MLB’s Official Historian, John Thorn, introduces an article from fellow SABR member David Block that was published in the most recent issue of Base Ball: A Journal of the Early Game:
“Soon after the new year [we] initiated a ball game played with a bat…. We rolled rags to make balls…. Our game even attracted the savages who sat around the field, delighted with this Polish sport.”1
At the Jamestown Colony in Virginia in the year 1609, a handful of Polish craftsmen took a break from their work to engage in a bat and ball game called pilka palantowa, or “bat ball.”2 Among the spectators (according to one of the Polish players who wrote about it later in a memoir), were “the savages,” “who sat around the field, delighted with this Polish sport.”3 One wonders whether the Indians were truly enjoying the ball game, or sharing smiles over their secret plans to launch attacks against this settlement of intruders. Whatever the case, this first recorded instance of Europeans importing a bat and ball pastime into the New World did not become an immediate trendsetter. The Poles would soon pack up their tools and ballplaying equipment and return to Europe; it would fall to later generations of immigrants to implant the seeds of bat and ball play that would evolve into modern American baseball.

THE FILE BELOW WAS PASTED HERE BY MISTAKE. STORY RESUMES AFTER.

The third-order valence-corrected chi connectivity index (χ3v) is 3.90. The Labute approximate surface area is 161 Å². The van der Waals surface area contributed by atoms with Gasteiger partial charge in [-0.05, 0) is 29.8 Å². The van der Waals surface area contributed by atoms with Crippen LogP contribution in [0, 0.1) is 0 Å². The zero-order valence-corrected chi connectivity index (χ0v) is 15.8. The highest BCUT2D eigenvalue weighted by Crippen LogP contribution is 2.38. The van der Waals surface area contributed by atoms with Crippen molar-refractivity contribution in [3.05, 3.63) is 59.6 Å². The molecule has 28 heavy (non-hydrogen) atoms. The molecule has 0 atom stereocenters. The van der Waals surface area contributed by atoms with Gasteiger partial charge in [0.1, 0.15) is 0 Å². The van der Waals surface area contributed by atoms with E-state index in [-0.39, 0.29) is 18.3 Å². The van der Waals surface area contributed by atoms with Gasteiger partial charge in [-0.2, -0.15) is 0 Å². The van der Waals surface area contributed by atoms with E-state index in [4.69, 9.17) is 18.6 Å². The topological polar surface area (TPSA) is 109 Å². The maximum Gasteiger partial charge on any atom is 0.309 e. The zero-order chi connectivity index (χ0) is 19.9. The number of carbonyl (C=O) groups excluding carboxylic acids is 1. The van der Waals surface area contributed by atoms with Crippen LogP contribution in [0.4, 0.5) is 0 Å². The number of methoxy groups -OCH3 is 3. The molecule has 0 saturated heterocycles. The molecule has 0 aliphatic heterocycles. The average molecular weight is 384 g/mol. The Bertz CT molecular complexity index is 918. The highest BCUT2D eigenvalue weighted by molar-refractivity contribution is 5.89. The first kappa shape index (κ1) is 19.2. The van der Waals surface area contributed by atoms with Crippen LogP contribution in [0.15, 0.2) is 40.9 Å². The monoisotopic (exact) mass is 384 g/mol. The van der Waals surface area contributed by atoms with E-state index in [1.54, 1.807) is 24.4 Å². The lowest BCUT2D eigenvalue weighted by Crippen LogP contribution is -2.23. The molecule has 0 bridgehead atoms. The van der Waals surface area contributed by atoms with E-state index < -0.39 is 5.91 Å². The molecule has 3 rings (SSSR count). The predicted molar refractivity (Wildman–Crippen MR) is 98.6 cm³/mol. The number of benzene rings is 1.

Read the full article here: http://ourgame.mlblogs.com/2011/06/19/polish-workers-play-ball
Originally published: June 20, 2011. Last Updated: June 20, 2011.